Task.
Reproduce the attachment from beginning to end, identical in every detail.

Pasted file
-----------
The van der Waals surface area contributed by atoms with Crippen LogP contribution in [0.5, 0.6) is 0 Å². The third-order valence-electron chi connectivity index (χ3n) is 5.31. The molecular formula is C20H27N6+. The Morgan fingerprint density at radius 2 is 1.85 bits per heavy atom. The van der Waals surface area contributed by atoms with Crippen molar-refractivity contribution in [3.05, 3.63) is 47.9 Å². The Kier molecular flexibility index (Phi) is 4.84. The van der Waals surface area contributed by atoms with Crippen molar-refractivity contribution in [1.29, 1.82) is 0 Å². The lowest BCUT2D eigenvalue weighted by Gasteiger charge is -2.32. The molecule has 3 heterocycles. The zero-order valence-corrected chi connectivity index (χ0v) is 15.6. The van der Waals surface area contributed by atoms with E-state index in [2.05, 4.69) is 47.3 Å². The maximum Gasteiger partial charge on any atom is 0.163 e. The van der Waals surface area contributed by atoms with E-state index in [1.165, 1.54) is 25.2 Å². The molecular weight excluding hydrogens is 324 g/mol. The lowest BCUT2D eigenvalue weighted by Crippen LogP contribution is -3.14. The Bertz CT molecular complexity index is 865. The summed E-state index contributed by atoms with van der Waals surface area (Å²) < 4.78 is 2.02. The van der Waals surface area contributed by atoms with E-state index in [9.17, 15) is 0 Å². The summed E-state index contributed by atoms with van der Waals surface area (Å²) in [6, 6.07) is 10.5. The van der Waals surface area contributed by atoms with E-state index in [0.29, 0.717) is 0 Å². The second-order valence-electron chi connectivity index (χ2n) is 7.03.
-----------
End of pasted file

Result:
The van der Waals surface area contributed by atoms with Crippen LogP contribution in [0.5, 0.6) is 0 Å². The third-order valence-electron chi connectivity index (χ3n) is 5.31. The molecular formula is C20H27N6+. The Morgan fingerprint density at radius 2 is 1.85 bits per heavy atom. The van der Waals surface area contributed by atoms with Crippen molar-refractivity contribution in [3.05, 3.63) is 47.9 Å². The Kier molecular flexibility index (Phi) is 4.84. The van der Waals surface area contributed by atoms with Crippen molar-refractivity contribution in [1.29, 1.82) is 0 Å². The lowest BCUT2D eigenvalue weighted by Gasteiger charge is -2.32. The molecule has 3 heterocycles. The zero-order valence-corrected chi connectivity index (χ0v) is 15.6. The van der Waals surface area contributed by atoms with E-state index in [2.05, 4.69) is 47.3 Å². The maximum Gasteiger partial charge on any atom is 0.163 e. The van der Waals surface area contributed by atoms with E-state index in [1.165, 1.54) is 25.2 Å². The molecular weight excluding hydrogens is 324 g/mol. The lowest BCUT2D eigenvalue weighted by Crippen LogP contribution is -3.14. The Bertz CT molecular complexity index is 865. The summed E-state index contributed by atoms with van der Waals surface area (Å²) < 4.78 is 2.02. The van der Waals surface area contributed by atoms with E-state index in [9.17, 15) is 0 Å². The summed E-state index contributed by atoms with van der Waals surface area (Å²) in [6, 6.07) is 10.5. The van der Waals surface area contributed by atoms with E-state index in [0.29, 0.717) is 0 Å². The second-order valence-electron chi connectivity index (χ2n) is 7.03.